GSK Ebola vaccine ‘promising’ in early trials
The first trial results for GlaxoSmithKline’s (GSK) Ebola vaccine candidate have shown that the medicine was well-tolerated and produced an immunological response in the participants.
The small Phase I study, conducted by the US National Institute of Health (NIH), only tested the vaccine on 20 healthy adults in America, but further trials in other countries are underway – including a trial in Mali assessing its safety and immune response in West African populations.
“It’s important to remember that these data are the first piece in the jigsaw and we’re continuing to gather other important information,” says Dr Moncef Slaoui, chairman of global vaccines at GSK.
“We are very encouraged by these positive first trial results showing this type of vaccine has an acceptable safety profile and can produce an immune response against Ebola in humans.”
The vaccine was co-developed by the NIH’s National Institute of Allergy and Infectious Diseases (NIAID) and Okairos, a biotech company acquired by GSK in 2013. It uses a type of chimpanzee cold virus to deliver genetic material from two strains of Ebola – the Sudan strain and the Zaire strain, which is responsible for the current Ebola outbreak in West Africa.
GSK has been accelerating development on two versions of the vaccine – one which targets both strains, and one that only targets the Zaire strain in response to the current epidemic.
The UK firm says that data from ongoing Phase I trials in the US, UK, Mali and Switzerland is expected by the end of the year. Should they prove successful, the next phase will begin in early 2015 and will involve the vaccination of thousands of frontline healthcare workers in Sierra Leone and Liberia – two of the affected countries.
“If the candidate vaccine is able to protect these healthcare workers as we hope it will, it could significantly contribute to efforts to bring this epidemic under control,” Slaoui says.
Further safety studies will also be conducted in West African countries not affected by the current outbreak in adults and children.
In a statement the company adds: “GSK continues to work with the World Health Organization (WHO), regulators and other stakeholders to determine possible solutions to accelerate the development of the Ebola candidate vaccine with the goal of trying to limit the further spread of the epidemic.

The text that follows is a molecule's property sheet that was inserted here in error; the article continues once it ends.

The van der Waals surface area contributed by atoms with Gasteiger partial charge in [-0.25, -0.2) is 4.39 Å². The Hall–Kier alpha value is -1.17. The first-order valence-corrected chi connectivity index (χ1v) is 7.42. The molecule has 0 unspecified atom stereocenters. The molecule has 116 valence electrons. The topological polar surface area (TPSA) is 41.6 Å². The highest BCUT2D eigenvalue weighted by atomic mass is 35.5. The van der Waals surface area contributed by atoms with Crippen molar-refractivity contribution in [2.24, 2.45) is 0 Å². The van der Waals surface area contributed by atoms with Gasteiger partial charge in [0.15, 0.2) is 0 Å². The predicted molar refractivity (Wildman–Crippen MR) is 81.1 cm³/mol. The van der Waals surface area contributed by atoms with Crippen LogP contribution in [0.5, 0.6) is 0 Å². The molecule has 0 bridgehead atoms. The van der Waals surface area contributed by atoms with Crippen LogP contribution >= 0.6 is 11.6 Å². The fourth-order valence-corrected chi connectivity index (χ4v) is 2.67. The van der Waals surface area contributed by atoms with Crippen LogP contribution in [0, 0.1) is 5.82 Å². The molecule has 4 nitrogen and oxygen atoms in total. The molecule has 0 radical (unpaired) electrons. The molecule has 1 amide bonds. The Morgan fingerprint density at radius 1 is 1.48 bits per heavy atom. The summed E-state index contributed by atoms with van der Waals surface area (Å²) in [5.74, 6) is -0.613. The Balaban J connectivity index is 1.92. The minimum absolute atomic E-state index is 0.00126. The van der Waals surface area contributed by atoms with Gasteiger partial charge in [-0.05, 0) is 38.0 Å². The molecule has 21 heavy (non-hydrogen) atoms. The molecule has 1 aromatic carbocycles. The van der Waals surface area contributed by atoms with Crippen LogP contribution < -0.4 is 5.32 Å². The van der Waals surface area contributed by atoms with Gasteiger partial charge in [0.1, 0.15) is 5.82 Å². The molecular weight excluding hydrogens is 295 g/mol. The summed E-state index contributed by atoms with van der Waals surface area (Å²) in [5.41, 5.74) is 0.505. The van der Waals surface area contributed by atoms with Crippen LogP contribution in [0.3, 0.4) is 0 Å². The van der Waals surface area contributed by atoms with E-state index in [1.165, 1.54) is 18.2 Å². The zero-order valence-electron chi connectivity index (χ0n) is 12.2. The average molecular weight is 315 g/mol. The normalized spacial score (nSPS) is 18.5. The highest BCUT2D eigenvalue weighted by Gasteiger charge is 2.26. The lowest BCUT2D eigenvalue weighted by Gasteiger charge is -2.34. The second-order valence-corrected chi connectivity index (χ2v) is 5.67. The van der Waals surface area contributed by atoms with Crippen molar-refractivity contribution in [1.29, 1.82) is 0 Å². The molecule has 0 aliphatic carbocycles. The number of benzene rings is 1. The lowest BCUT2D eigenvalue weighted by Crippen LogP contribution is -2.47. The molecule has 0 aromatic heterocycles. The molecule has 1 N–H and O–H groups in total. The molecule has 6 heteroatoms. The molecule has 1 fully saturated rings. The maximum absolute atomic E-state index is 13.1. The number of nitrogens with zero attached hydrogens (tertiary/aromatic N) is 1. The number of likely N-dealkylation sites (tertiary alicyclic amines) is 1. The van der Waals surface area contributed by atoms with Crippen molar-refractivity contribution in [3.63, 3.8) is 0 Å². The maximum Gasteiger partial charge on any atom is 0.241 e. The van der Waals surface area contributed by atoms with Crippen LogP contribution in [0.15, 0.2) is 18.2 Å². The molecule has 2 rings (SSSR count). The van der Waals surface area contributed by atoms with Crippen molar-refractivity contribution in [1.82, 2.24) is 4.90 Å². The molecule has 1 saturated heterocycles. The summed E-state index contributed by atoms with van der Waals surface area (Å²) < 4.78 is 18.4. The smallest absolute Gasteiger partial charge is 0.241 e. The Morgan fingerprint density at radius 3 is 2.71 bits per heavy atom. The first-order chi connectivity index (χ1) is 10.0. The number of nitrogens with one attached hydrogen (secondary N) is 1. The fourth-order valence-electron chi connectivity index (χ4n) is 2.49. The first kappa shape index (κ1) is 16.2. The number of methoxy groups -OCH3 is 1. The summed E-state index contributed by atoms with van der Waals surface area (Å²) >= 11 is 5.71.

“Its potential future use in mass vaccination campaigns will depend on whether they are satisfied that the vaccine candidate provides protection against Ebola without causing significant side effects, and how quickly large quantities of vaccine can be made.”
GSK says it is also looking at whether use of a booster vaccine may help provide longer-lasting protection.
GSK has previously cautioned that its Ebola vaccine will come ‘too late’ for the current outbreak, despite being fast-tracked. Dr Ripley Ballou, the head of the company’s Ebola vaccine research, told the BBC last month that it will be ‘well into 2016’ before they will be able to manufacture the required about.
Other companies are developing vaccines, however. Johnson and Johnson also recently announced the fast-tracking of its own candidate, and Takeda has told Pharmafile that they are looking at its pipeline ‘very carefully’ and identifying potential candidates.
WHO is also allowing untested Ebola treatments to be used on patients in West Africa, with mixed results so far.
The current Ebola outbreak has been ravaging the West African countries of Liberia, Guinea and Sierra Leone and has now killed over 5,500 people. A few other cases have been reported in other African countries, as well as in Europe and the US, although these areas are now mostly Ebola-free.
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